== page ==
10. The ringer of claim 9, wherein the processor is adapted to receive a time for actuation and the actuator is adapted to actuate the vibration ringer at the time for actuation.
11. A vibration ringer system for vibrating a pillow responsive to a signal, the vibration ringer comprising:
a pillow;
a vibration generator placed adjacent the pillow and adapted to vibrate the pillow providing a reduced sound vibration ring; and
an actuator adapted to actuate the vibration generator responsive to the signal.
12. The ringer of claim 11, wherein the vibration generator is removably affixed to the pillow.
13. The ringer of claim 11, wherein the vibration generator is embedded in the pillow.
14. The ringer of claim 11, wherein the vibration generator is in or under the pillow.
15. A vibration ringer system for vibrating a pillow, the vibration ringer system comprising:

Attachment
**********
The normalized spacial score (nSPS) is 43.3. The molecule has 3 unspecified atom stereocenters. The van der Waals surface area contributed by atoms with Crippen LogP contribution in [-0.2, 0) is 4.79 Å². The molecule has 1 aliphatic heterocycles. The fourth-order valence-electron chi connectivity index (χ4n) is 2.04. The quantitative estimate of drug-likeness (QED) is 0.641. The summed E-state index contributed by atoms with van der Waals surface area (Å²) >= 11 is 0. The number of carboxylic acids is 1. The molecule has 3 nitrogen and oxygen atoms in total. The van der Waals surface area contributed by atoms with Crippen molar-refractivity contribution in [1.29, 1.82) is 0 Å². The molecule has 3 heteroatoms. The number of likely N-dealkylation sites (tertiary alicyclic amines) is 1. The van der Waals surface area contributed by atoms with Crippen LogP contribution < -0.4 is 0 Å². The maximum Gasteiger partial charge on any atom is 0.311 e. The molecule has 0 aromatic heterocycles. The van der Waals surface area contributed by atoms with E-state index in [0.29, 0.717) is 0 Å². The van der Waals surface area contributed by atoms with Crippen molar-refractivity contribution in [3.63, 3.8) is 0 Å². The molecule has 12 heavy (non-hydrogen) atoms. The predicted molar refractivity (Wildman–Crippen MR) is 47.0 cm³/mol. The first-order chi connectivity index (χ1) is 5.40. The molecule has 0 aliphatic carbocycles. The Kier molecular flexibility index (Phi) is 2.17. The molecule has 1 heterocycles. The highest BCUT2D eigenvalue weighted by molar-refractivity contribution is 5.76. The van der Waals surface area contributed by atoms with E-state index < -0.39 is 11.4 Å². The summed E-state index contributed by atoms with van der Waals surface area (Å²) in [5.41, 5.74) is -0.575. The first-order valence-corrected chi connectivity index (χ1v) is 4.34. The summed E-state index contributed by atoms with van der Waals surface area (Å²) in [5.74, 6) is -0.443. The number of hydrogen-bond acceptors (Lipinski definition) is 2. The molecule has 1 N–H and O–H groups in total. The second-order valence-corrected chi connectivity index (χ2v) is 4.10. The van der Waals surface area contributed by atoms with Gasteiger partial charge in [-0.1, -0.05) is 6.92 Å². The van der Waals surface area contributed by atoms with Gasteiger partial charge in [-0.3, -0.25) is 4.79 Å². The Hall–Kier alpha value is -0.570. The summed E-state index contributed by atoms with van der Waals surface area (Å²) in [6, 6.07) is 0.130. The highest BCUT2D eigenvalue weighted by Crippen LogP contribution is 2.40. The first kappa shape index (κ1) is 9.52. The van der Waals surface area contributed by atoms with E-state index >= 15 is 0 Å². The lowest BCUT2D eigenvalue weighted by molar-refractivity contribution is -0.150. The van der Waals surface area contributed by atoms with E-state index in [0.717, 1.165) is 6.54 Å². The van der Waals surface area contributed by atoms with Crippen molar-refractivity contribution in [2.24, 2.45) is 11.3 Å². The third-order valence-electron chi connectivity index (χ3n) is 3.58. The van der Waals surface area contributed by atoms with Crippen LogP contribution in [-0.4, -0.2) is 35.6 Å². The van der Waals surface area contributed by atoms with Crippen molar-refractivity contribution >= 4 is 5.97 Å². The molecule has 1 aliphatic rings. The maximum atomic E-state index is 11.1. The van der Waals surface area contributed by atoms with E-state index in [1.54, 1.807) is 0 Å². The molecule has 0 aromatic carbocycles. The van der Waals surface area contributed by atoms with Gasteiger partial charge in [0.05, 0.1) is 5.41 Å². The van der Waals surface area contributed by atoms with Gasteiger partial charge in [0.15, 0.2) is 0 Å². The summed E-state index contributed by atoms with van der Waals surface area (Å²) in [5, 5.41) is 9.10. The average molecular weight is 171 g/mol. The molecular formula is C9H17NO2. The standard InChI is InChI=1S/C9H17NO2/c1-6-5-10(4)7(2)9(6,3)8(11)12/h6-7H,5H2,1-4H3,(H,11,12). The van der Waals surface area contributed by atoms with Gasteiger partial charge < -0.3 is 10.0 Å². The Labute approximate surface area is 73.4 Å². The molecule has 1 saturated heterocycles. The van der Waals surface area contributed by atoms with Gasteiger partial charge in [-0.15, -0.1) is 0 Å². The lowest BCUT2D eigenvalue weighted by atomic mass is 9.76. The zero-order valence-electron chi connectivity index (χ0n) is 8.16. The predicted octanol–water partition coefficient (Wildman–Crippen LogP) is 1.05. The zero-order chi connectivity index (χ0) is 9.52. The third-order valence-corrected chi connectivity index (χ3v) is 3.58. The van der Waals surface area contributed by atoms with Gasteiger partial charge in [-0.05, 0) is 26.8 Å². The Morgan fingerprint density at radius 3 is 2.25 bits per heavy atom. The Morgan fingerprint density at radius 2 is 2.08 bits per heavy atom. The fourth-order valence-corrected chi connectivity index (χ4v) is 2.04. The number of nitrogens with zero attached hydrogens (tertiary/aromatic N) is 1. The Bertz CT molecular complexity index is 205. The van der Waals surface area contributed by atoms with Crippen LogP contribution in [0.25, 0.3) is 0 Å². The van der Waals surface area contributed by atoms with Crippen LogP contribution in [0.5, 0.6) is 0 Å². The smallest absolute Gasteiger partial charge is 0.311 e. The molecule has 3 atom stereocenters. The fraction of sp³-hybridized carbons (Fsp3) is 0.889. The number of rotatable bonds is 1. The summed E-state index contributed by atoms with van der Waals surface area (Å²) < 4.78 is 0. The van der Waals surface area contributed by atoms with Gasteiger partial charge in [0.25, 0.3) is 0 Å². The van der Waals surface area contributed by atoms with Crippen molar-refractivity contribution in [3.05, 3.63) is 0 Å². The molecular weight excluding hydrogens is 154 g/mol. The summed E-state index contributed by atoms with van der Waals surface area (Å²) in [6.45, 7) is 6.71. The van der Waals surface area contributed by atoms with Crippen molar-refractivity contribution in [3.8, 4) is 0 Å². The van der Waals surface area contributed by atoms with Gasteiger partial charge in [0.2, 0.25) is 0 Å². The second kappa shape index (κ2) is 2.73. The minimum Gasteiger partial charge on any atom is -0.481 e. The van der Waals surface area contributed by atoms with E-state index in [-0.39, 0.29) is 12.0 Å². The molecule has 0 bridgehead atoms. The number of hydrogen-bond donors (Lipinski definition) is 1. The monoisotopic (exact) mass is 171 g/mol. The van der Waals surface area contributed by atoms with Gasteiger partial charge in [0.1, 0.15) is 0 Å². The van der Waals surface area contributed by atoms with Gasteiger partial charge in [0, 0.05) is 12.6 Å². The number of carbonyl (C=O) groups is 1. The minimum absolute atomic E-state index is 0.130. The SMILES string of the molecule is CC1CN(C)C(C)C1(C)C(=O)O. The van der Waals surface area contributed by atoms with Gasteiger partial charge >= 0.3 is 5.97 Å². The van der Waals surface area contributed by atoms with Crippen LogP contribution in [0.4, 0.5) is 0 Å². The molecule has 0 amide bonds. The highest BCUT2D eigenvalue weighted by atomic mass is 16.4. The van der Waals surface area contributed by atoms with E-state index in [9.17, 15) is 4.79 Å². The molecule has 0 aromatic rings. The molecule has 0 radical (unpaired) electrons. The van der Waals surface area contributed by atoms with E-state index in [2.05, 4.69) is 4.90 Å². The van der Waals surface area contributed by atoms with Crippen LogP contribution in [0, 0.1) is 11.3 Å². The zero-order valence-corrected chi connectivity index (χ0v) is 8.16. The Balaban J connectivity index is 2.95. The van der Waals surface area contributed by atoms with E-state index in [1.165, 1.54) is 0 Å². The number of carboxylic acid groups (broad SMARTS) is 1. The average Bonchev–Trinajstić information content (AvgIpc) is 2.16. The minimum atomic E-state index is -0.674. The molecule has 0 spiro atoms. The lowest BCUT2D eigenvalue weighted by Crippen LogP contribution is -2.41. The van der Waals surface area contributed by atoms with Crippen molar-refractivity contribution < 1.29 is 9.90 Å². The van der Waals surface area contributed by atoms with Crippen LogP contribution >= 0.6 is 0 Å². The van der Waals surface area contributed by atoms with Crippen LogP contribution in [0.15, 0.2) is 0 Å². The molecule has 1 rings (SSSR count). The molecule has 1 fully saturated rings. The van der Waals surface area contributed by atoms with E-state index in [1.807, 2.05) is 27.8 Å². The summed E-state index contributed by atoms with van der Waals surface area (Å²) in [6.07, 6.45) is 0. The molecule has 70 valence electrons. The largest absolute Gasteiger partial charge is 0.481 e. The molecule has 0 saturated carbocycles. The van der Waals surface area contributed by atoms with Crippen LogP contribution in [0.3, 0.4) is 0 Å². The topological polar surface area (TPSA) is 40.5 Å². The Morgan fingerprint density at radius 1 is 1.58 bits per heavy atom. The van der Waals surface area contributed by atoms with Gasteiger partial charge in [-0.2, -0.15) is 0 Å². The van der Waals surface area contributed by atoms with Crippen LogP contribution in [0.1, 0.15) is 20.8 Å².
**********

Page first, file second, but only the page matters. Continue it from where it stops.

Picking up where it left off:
a transmitter adapted to generate a signal;
a vibration ringer spatially removed from the transmitter, the vibration ringer comprising:
a vibration generator adapted for placement adjacent the pillow and adapted to vibrate the pillow providing a reduced sound vibration ring; and
an actuator adapted to actuate the vibration generator responsive to the signal from the transmitter.
16. The system of claim 15, wherein the signal from the transmitter is a radio frequency signal.
17. The system of claim 15, wherein the transmitter is in communication with a telecommunications system.
18. The system of claim 15, wherein the transmitter comprises a display adapted to display information regarding the signal.
19. The system of claim 18, wherein the information regarding the signal is a telephone number.
20. The system of claim 15, wherein the transmitter comprises a telephone jack connector.
21. A system of claim 15, wherein the transmitter further comprises a controller adapted to accept an actuation the for the vibration ringer and to transmit the signal to the actuator, wherein the actuator is further adapted to actuate the vibration generator at the actuation time.
22. The system of claim 19, wherein the signal comprises a representation of the actuation time.
23. The system of claim 19, wherein the controller is operative to transmit the signal at the actuation time.